In Whitehurst v. Padgett, 157 N.C. 424; 73 S.E., 240, the facts were these, practically identical with those in the case at bar: The tenant applied to the merchant for fertilizer to be used on the landlord's land. The merchant did not furnish it until after he had seen the landlord. The landlord told him, "All right, go ahead and furnish Padgett [the tenant], and I will see that you get your money." The Court held that the undertaking of the landlord was original, saying:

"A promise is not within the Statute of Frauds if it is based upon a consideration and is an original one, and that it is original * * * if the promise is for the benefit of the promisor and he has a personal, immediate, and pecuniary interest in the transaction."

In Lovell v. Haye, 85 Wn., 109; 147 Pac., 632, the facts were these: The landlord told the merchant to let the tenant "have what he wanted, and he would pay him dollar for dollar"; at least there was evidence tending to prove that, although it was denied by the landlord. The Court held that if the merchant's version of the matter was sustained, the undertaking of the landlord was original upon the ground of the landlord's personal interest:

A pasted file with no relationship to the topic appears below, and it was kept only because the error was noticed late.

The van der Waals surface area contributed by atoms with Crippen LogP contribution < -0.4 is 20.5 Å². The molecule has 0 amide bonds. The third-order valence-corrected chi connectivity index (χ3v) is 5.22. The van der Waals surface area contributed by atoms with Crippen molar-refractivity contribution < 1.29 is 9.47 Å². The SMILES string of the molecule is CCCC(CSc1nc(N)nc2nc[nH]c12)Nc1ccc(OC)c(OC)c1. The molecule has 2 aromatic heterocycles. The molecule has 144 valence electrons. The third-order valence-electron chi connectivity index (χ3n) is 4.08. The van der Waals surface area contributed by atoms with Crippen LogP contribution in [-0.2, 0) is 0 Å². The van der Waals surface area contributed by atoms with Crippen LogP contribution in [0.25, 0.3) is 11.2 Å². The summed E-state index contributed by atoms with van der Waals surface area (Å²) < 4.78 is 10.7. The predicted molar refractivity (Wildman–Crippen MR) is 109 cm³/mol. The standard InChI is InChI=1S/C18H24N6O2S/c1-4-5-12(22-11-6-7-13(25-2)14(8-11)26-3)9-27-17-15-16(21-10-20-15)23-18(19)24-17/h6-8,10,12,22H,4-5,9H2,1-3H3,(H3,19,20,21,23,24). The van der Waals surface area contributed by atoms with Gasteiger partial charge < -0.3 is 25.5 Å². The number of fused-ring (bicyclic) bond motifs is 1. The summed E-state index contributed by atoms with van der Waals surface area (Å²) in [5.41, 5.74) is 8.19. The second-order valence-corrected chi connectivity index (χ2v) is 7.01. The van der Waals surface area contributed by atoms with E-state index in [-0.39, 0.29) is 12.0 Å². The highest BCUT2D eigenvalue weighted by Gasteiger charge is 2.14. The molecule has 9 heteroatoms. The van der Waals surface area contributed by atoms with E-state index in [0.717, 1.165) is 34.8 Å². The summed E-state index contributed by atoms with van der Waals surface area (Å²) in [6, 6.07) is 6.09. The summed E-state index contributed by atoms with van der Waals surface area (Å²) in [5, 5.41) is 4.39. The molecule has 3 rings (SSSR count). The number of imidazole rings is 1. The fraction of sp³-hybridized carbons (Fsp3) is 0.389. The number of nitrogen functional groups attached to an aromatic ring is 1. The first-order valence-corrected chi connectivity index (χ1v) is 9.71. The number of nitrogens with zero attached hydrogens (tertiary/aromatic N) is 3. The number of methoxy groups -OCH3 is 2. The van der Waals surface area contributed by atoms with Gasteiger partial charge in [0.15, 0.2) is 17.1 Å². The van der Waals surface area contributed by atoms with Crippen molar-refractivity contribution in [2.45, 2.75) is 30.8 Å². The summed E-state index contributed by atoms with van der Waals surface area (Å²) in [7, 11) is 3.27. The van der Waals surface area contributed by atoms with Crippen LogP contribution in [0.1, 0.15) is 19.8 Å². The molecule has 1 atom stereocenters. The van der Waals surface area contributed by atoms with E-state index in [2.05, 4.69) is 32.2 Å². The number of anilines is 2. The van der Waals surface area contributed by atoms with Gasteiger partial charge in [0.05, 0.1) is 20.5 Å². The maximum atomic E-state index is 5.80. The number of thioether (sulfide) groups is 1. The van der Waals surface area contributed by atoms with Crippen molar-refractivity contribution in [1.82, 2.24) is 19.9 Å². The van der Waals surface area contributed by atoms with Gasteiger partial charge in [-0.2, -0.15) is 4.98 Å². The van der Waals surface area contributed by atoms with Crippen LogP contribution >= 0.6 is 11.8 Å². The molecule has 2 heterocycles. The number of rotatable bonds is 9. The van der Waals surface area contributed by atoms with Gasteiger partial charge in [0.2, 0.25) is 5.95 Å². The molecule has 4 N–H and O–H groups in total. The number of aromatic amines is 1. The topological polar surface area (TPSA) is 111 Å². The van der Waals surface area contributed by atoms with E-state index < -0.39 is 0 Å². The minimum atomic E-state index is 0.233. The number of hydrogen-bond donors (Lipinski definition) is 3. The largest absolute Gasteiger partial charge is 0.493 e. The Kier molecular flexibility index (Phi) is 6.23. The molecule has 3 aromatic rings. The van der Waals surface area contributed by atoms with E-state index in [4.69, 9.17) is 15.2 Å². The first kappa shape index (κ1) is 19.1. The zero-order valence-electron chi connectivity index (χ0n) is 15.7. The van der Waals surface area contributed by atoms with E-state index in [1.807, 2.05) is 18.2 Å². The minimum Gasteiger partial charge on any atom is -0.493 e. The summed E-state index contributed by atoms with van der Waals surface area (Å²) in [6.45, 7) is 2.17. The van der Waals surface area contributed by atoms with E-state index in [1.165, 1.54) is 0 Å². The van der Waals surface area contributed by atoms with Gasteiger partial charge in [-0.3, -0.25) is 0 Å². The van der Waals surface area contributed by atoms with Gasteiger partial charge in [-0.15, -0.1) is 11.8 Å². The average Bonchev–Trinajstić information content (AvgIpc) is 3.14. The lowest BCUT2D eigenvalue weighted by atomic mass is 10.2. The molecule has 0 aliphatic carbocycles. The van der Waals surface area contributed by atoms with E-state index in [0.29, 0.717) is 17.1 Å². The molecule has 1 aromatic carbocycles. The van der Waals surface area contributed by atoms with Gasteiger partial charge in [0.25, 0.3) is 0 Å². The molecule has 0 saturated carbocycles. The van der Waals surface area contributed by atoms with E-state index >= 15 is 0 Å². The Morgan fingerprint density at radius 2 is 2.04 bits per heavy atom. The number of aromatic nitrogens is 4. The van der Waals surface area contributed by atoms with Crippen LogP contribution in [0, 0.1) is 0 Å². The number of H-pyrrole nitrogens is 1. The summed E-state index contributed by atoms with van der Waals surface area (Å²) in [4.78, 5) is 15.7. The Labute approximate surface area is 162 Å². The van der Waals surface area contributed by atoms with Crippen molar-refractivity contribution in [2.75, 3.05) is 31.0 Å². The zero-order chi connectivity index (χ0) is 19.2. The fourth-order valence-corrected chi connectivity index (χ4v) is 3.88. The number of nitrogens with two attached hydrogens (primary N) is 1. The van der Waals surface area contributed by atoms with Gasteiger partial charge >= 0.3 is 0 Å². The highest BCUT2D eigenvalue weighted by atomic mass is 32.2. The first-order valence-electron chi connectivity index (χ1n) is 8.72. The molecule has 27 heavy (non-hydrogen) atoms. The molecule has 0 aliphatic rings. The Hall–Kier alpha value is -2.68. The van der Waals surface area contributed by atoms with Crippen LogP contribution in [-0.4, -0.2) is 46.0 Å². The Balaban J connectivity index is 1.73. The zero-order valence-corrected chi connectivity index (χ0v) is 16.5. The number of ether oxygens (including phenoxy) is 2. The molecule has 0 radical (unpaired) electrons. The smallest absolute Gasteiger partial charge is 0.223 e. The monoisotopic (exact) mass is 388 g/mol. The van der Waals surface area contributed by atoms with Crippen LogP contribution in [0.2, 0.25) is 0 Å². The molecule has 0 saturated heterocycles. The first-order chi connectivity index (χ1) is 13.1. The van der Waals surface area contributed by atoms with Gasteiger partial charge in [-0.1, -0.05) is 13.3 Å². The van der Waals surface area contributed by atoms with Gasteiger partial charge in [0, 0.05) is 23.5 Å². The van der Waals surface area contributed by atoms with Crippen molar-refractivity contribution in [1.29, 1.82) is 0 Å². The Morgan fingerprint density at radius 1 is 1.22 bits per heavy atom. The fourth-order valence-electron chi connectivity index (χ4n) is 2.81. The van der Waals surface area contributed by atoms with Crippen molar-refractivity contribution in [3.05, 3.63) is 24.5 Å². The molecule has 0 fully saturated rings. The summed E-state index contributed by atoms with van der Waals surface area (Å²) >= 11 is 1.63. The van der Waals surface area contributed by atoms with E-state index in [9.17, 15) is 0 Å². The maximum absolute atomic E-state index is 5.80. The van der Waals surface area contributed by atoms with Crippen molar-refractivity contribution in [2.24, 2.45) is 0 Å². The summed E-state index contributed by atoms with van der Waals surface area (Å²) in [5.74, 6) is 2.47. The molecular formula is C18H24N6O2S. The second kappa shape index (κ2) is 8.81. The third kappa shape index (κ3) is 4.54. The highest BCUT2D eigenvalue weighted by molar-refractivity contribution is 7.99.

"On the other hand, Haye [the landlord] had an interest in seeing that Gibson [the tenant] was supplied with such goods, for otherwise he would not have been able to carry on the harvest operations."

As to the second position: This is based upon the theory that the undertaking of Masters was collateral. As has been shown, there was abundant evidence to sustain what was indirectly the conclusion of the jury and of the Circuit Judge on appeal that the undertaking was original; there is no foundation for the exception covering this position.